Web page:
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By the ‘Fall’ we refer to Adam and Eve’s disobedience to God in the Garden of Eden. But the incident was not just about a simple matter of disobedience. It is good for us to understand what all transpired there, because we are all suffering now from the consequences of that Fall.
When God created Adam and Eve, physically they were already at the stage of a full grown man and woman. However, they were innocent like babies because they had not done anything wrong (in fact, not yet tested). At the same time they could not be considered righteous too, because the term ‘righteous’ refers properly to those who have been tempted to do wrong but have chosen to do right. Adam and Eve had not yet been tempted, and they were actually innocent.
At this time they had perfect communion or fellowship with God. They felt totally accepted and loved by Him, and they could walk in His presence freely, enjoy His company and sense that He too enjoyed being with them. They also had a carefree life because they felt no lack and their work in the garden posed no challenges to them, as everything worked smoothly.
They had perfect fellowship with each other too. Though they were naked, they felt no embarrassment. They rejoiced in each other’s presence with total trust and confidence.
God wanted man to love Him by choice. Such a love could only be seen when man chose Him even in the presence of other alternatives. This was the reason why God provided a test for Adam and Eve. He placed two special trees in the middle of the garden called the ‘tree of life’ and the ‘tree of knowledge of good and evil’ (Gen.2:16,17). Then He told them that they could freely take and eat from any tree in the garden except from the tree of knowledge of good and evil. If they chose to disobey Him and ate from that tree, the result would be immediate death.
Satan was furious against God for throwing him out of heaven when he had tried to exalt himself, along with a third of the other angels, and now he turned all that anger against the man and woman God had newly created. He adopted the form of a serpent in the garden and came to Eve, asking her if God had forbidden them entirely from eating from the trees of the garden (Gen3:1).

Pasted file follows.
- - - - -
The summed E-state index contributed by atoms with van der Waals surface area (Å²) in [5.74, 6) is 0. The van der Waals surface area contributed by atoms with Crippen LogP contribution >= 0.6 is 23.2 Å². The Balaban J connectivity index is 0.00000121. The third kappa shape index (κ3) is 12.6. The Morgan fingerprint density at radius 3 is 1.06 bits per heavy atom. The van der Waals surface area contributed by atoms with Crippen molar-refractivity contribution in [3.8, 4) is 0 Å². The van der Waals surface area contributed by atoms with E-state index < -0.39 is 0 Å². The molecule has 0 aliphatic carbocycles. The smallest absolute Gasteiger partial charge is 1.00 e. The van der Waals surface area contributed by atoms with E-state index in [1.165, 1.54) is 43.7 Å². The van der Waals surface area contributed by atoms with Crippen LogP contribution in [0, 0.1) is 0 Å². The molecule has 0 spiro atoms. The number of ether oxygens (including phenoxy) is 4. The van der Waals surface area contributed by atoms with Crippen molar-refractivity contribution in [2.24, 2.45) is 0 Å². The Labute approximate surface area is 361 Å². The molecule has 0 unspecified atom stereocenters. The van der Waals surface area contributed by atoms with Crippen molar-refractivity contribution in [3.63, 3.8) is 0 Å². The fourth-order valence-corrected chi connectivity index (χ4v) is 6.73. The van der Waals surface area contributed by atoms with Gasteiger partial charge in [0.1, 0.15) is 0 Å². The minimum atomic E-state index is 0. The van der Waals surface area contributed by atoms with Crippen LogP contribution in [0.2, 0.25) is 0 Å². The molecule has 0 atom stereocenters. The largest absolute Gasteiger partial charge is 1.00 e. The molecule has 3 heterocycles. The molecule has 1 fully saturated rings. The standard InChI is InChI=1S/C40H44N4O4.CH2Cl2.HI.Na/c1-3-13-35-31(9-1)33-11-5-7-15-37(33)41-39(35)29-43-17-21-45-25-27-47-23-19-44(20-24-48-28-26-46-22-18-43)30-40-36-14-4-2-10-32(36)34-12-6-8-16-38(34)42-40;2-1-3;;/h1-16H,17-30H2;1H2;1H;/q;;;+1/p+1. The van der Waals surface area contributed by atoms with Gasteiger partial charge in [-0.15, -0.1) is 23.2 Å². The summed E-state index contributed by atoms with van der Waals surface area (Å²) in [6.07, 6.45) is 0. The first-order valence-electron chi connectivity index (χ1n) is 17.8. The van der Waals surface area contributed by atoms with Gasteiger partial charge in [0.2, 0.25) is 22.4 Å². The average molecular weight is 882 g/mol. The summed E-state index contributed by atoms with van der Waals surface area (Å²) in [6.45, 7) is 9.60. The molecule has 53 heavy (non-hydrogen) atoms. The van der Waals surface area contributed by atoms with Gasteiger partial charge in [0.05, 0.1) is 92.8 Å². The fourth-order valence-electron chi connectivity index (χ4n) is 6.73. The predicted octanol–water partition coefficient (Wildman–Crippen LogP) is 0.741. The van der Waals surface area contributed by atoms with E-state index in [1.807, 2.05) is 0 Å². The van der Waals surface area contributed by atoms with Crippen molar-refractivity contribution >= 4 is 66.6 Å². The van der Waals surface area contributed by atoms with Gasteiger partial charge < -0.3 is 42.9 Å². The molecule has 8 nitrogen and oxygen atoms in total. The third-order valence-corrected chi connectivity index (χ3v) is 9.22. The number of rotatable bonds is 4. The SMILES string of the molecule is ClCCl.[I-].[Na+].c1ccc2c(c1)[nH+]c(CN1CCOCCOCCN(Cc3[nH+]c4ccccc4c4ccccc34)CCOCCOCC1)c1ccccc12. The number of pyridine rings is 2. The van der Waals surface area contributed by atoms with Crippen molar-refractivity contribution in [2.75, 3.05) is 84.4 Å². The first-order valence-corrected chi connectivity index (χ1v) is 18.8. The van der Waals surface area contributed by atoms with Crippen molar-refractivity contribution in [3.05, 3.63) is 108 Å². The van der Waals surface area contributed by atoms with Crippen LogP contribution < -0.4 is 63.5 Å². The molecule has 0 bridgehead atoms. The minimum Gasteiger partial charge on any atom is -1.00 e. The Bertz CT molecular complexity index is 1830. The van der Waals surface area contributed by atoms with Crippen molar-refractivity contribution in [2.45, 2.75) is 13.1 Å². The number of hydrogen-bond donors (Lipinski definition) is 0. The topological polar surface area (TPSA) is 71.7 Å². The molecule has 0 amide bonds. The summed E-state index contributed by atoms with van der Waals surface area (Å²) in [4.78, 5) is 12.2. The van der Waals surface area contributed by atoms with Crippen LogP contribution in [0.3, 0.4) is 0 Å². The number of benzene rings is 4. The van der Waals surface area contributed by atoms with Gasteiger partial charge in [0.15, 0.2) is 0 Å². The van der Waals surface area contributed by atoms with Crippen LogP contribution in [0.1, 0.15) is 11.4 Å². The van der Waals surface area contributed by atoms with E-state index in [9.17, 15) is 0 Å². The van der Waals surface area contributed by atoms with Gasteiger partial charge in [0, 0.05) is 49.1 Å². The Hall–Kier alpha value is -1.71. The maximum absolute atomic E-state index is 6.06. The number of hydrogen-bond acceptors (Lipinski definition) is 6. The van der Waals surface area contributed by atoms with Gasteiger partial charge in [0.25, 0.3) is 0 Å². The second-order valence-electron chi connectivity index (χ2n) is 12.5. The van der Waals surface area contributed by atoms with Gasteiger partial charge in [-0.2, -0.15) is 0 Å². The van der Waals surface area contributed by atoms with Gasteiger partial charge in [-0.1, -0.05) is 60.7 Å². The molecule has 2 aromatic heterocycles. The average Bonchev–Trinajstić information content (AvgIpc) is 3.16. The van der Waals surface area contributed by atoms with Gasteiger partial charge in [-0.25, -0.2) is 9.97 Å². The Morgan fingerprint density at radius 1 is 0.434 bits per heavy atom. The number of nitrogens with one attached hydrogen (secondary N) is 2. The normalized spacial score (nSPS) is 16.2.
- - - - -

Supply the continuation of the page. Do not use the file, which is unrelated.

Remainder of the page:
This was meant to get her into a conversation and also to bring in a sense of incredulity towards God. Eve clarified that the restriction only applied to one particular tree in the middle of the garden (v.2,3). When we notice that she did not call the tree by its name — the tree of knowledge of good and evil — we can guess that she had not paid much attention to the significance of that fruit nor understood why it was prohibited. Probably she had not thought about such things. We can identify with her in that we also do many things without thinking much about the implications of God’s instructions and prohibitions.
Let us also notice how she also mentioned that they were not even to touch the fruit, which God had not told them (Gen.2:17)! Her imagination was running only around the things which were not to be done, rather than on their spiritual meanings. This is another common mistake we make, when we focus too much on the external things such as rituals, practices, arrangements, etc., all the while missing what God is trying to teach us through them all.
Eve also mentioned that if they ate from that tree they would die. At this time Satan stepped in with forceful statements. First, he said that they would not die (Gen.3:4). Sad to say, Eve didn’t recognise at this point that Satan was directly contradicting God, and that he was suggesting that she should ignore what God had said and accept what he was telling her now. But, of course, Eve didn’t realise this was what was going on. Now, in order to substantiate what he had told her, Satan explained to her that God had ulterior motives in giving them such instructions. According to Satan, God didn’t want them to become wise and know for themselves what was right and wrong. If they gained that knowledge, they would be like God Himself (v.5)! Therefore, God was trying to keep them ignorant and ‘under His thumb’! Do we remember this kind of thoughts that have come to us when we imagined God was a spoilsport for giving us so many don’ts, or that God was very arbitrary or unreasonable in His will for us?
Now the Bible explains what Eve thought in her mind when these ideas came to her. The whole proposal from Satan looked attractive to her. The fruit itself looked appealing from its appearance and the promise of a delicious taste. But more than that, it seems, she was pulled in by the thought that she and her husband could become wise like God (v.6). She ate that fruit, and gave it to Adam too.
What Happened When They Fell?
It is obvious that Adam and Eve had directly disobeyed God and done what He told them not to do. The consequence was that they ‘died’ just as God had warned them. ‘Death’ entered their bodies and they began to degenerate from this time onwards, and they died fully only more than 900 years later. This is how sickness came. But God had told them that the day they ate, they would die (Gen.2:17). This was the spiritual death that took place immediately. Their spirits became ‘dead in sin’ (Eph.2:1), and separated from fellowship with God (Col.1:21). This death is what God is concerned most about, while we people are more concerned about our physical death!